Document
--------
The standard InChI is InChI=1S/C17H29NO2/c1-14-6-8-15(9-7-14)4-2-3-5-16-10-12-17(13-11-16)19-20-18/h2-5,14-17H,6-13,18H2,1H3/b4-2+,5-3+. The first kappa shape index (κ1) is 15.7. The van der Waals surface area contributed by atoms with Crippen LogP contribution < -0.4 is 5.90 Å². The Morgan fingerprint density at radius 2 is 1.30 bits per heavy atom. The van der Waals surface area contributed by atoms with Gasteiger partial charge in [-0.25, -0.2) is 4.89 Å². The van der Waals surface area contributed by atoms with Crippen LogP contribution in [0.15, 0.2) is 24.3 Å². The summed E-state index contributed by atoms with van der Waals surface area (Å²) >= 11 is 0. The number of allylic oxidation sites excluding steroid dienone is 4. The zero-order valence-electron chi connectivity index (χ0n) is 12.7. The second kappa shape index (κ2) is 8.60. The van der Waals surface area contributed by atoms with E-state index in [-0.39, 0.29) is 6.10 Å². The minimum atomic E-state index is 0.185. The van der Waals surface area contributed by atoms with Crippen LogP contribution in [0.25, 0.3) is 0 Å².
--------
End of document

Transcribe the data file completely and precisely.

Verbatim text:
The standard InChI is InChI=1S/C17H29NO2/c1-14-6-8-15(9-7-14)4-2-3-5-16-10-12-17(13-11-16)19-20-18/h2-5,14-17H,6-13,18H2,1H3/b4-2+,5-3+. The first kappa shape index (κ1) is 15.7. The van der Waals surface area contributed by atoms with Crippen LogP contribution < -0.4 is 5.90 Å². The Morgan fingerprint density at radius 2 is 1.30 bits per heavy atom. The van der Waals surface area contributed by atoms with Gasteiger partial charge in [-0.25, -0.2) is 4.89 Å². The van der Waals surface area contributed by atoms with Crippen LogP contribution in [0.15, 0.2) is 24.3 Å². The summed E-state index contributed by atoms with van der Waals surface area (Å²) >= 11 is 0. The number of allylic oxidation sites excluding steroid dienone is 4. The zero-order valence-electron chi connectivity index (χ0n) is 12.7. The second kappa shape index (κ2) is 8.60. The van der Waals surface area contributed by atoms with E-state index in [-0.39, 0.29) is 6.10 Å². The minimum atomic E-state index is 0.185. The van der Waals surface area contributed by atoms with Crippen LogP contribution in [0.25, 0.3) is 0 Å².